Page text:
EU nations to commit $3 billion a year to global climate fund, seek to rescue ‘green’ imageBy Aoife White, AP
Friday, December 11, 2009
EU nations to commit $3 billion to climate fund
BRUSSELS — EU nations will commit more than euro2 billion ($3 billion) a year to help poorer countries combat global warming, the leaders of Britain and France said Friday as they sought to bolster climate talks in Copenhagen.
Britain’s Gordon Brown and France’s Nicolas Sarkozy said their two countries would contribute most of that sum and were trying to get smaller members of the 27-state European Union to pitch in more at an EU summit in Brussels ending Friday.
EU leaders failed Thursday to come up with a firm figure for the fund, an embarrassing setback for a bloc that was long at the forefront of the fight against global warming. Smaller eastern EU states are reluctant to donate as they struggle with government debt and rising unemployment in the wake of the financial crisis.
The climate money is meant to go toward a global $10 billion annual fund for short-term help to poor countries, particularly in Africa, adapt to the effects of global warming before a new climate treaty being negotiated in Copenhagen comes into force in 2012.
“There are few moments in history when nations are summoned to common decisions that will reshape the lives of men and women potentially for generations to come,” Brown said.
He said the Copenhagen talks should pave the way to an ambitious and legally binding global treaty within six months.
The money would help poorer countries build coastal protection, modify or shift crops threatened by drought, build water supplies and irrigation systems, preserve forests, improve health care to deal with diseases spread by warming, and move from fossil fuel to low-carbon energy systems, such as solar and wind power.
Brown said Britain had increased earlier pledges to 1.2 billion pounds ($1.95 billion) over the next three years, but left the possibility open of increasing that to 1.5 billion pounds ($2.44 billion) if need be at the climate change talks next week. France will contribute euro1.26 billion ($1.85 billion) over the next three years but it was unclear whether it could go higher at Copenhagen.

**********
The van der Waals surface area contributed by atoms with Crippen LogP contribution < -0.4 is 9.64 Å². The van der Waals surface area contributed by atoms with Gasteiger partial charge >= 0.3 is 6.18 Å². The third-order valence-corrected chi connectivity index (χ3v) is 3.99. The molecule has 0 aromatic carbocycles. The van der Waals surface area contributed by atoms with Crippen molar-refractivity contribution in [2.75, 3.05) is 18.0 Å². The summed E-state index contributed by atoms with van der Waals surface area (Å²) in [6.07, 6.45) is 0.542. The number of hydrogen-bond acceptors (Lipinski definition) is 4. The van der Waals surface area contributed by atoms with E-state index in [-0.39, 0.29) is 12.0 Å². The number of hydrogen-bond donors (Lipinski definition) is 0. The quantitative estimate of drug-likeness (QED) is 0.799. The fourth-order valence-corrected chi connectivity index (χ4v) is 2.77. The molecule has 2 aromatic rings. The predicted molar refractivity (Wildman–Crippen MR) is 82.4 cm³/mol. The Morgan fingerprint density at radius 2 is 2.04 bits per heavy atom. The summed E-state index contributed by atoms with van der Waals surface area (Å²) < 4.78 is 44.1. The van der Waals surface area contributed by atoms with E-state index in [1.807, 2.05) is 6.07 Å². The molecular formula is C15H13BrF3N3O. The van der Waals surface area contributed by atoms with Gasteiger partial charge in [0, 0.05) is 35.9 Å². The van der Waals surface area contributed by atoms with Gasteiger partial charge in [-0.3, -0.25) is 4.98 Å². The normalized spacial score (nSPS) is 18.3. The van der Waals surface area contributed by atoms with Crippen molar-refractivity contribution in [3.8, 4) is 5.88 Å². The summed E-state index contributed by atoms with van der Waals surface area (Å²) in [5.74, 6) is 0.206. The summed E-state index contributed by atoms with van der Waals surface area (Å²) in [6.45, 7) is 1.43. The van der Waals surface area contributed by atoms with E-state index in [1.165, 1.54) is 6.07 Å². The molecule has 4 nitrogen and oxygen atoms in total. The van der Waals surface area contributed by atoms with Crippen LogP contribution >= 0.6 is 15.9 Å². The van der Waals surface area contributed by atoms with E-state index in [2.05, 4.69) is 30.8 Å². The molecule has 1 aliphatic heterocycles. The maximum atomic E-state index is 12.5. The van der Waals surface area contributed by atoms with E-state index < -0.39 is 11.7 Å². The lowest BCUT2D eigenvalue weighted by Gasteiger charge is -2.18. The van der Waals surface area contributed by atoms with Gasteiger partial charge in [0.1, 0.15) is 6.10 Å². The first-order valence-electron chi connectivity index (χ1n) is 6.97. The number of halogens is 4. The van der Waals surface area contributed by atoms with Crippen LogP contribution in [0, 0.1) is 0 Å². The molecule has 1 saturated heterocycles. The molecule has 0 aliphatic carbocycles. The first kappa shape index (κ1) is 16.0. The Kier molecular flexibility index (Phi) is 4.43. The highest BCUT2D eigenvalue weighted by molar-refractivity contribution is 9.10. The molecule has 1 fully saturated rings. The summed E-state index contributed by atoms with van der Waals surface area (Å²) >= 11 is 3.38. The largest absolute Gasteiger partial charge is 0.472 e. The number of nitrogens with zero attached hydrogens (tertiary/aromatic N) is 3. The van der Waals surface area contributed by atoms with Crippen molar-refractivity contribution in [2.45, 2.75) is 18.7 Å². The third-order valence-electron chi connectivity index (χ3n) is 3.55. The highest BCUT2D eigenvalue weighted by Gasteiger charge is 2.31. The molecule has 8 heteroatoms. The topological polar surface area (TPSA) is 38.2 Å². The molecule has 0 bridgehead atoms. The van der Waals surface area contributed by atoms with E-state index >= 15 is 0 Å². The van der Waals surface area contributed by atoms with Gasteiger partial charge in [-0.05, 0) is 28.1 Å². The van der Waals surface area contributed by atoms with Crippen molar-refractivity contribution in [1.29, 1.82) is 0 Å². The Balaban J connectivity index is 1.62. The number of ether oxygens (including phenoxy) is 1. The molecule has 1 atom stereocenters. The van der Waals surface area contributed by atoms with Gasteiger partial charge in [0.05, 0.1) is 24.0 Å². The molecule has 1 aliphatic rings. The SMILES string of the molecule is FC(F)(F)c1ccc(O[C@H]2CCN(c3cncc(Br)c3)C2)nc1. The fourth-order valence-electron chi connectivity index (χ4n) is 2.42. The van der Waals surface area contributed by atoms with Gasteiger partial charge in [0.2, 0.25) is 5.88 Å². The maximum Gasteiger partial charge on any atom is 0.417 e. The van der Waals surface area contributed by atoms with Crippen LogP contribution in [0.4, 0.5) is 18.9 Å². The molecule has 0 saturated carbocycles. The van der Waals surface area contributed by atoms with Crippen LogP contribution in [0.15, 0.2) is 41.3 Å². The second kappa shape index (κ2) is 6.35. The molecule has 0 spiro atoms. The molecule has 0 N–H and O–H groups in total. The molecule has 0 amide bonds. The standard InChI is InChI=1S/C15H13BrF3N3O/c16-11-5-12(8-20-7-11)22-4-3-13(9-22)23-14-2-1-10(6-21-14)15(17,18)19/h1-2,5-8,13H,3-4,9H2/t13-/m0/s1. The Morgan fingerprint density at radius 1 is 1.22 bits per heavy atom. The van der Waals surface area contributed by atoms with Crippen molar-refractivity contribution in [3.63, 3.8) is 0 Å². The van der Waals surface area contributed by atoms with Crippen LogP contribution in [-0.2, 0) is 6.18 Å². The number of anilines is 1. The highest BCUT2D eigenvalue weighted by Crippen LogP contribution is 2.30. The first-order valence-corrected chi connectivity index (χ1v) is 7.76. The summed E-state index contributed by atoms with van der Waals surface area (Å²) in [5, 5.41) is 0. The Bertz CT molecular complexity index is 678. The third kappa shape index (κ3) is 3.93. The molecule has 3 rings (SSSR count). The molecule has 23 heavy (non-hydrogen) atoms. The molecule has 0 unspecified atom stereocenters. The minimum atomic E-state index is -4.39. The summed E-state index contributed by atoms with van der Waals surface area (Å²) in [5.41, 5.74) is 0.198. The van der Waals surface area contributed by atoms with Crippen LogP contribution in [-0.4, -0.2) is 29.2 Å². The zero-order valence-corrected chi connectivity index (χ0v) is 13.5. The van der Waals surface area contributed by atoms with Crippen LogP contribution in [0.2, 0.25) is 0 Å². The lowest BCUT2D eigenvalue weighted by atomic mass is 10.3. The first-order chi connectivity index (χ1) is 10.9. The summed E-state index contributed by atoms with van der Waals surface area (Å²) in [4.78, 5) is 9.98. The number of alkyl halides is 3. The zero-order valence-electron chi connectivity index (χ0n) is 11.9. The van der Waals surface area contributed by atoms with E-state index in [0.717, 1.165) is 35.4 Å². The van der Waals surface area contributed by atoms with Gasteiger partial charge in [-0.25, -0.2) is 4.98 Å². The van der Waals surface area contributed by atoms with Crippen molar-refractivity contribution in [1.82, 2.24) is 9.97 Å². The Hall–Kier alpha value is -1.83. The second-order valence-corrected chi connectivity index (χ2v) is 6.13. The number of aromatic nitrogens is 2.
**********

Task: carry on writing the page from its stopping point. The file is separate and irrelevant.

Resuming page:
Germany, the most powerful economy in the EU, has not given any specific figure but is expected to pay about 20 percent of the EU total.
The $10 billion-a-year in short-term funds pales in comparison to the huge stimulus packages and bank bailouts paid by many governments in the wake of the global financial meltdown. But those economic woes are a big reason why many in Europe are reluctant to pay in even to a small global climate fund.
Brown said Europe will also pay its “fair share” of the much heavier long-term costs, estimated up to $100 billion a year after 2020.
Brown and Sarkozy also said they were hoping to get all EU members to agree to reducing carbon emissions by 30 percent from 1990 levels by 2020.
Two years ago, the EU was ahead of the pack when it pledged to cut 20 percent of emissions from 1990 levels by 2020 and to increase that to 30 percent if other big polluters made similar promises. Japan and Russia have now outpaced Europe with 25 percent cuts. The U.S. is promising a 3 percent reduction from 1990 levels.
At Thursday’s talks, 17 of the EU’s 27 members came up with offers of money for the short-term fund but came up short of the targets leaders were seeking. Activists accused EU leaders of ceding their leadership role.
On Friday, the leaders will also discuss the West’s nuclear standoff with Iran and Tehran’s violent suppression of pro-democracy protests, and pledge support for President Barack Obama’s plans to send more troops to Afghanistan.
AP writers Raf Casert, Mike Corder and Barbara Schaeder contributed to this report.
Tags: Barack Obama, Belgium, Brussels, Climate, Copenhagen, Denmark, Environmental Concerns, Europe, France, North America, Summits, United States, Western Europe